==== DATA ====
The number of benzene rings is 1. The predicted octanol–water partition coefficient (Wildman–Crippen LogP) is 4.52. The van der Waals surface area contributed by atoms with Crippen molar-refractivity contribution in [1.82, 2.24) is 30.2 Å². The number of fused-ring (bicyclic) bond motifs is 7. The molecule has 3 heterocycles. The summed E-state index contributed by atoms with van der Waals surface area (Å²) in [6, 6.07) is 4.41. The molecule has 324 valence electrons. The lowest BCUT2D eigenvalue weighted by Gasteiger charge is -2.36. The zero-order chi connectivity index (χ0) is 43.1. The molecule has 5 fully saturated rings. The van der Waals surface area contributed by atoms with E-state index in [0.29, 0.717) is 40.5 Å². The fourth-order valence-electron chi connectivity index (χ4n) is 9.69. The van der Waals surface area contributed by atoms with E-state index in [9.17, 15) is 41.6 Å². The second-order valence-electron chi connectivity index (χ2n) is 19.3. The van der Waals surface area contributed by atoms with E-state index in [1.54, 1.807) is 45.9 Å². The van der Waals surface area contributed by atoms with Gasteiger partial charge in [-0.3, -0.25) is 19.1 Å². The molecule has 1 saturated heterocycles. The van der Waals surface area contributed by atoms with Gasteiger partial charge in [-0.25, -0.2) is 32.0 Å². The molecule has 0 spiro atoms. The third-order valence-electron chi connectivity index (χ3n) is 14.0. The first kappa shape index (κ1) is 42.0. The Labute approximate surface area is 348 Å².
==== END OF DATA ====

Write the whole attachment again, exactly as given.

The number of benzene rings is 1. The predicted octanol–water partition coefficient (Wildman–Crippen LogP) is 4.52. The van der Waals surface area contributed by atoms with Crippen molar-refractivity contribution in [1.82, 2.24) is 30.2 Å². The number of fused-ring (bicyclic) bond motifs is 7. The molecule has 3 heterocycles. The summed E-state index contributed by atoms with van der Waals surface area (Å²) in [6, 6.07) is 4.41. The molecule has 324 valence electrons. The lowest BCUT2D eigenvalue weighted by Gasteiger charge is -2.36. The zero-order chi connectivity index (χ0) is 43.1. The molecule has 5 fully saturated rings. The van der Waals surface area contributed by atoms with E-state index in [0.29, 0.717) is 40.5 Å². The fourth-order valence-electron chi connectivity index (χ4n) is 9.69. The van der Waals surface area contributed by atoms with E-state index in [9.17, 15) is 41.6 Å². The second-order valence-electron chi connectivity index (χ2n) is 19.3. The van der Waals surface area contributed by atoms with E-state index in [1.54, 1.807) is 45.9 Å². The van der Waals surface area contributed by atoms with Gasteiger partial charge in [-0.3, -0.25) is 19.1 Å². The molecule has 1 saturated heterocycles. The van der Waals surface area contributed by atoms with Gasteiger partial charge in [-0.25, -0.2) is 32.0 Å². The molecule has 0 spiro atoms. The third-order valence-electron chi connectivity index (χ3n) is 14.0. The first kappa shape index (κ1) is 42.0. The Labute approximate surface area is 348 Å².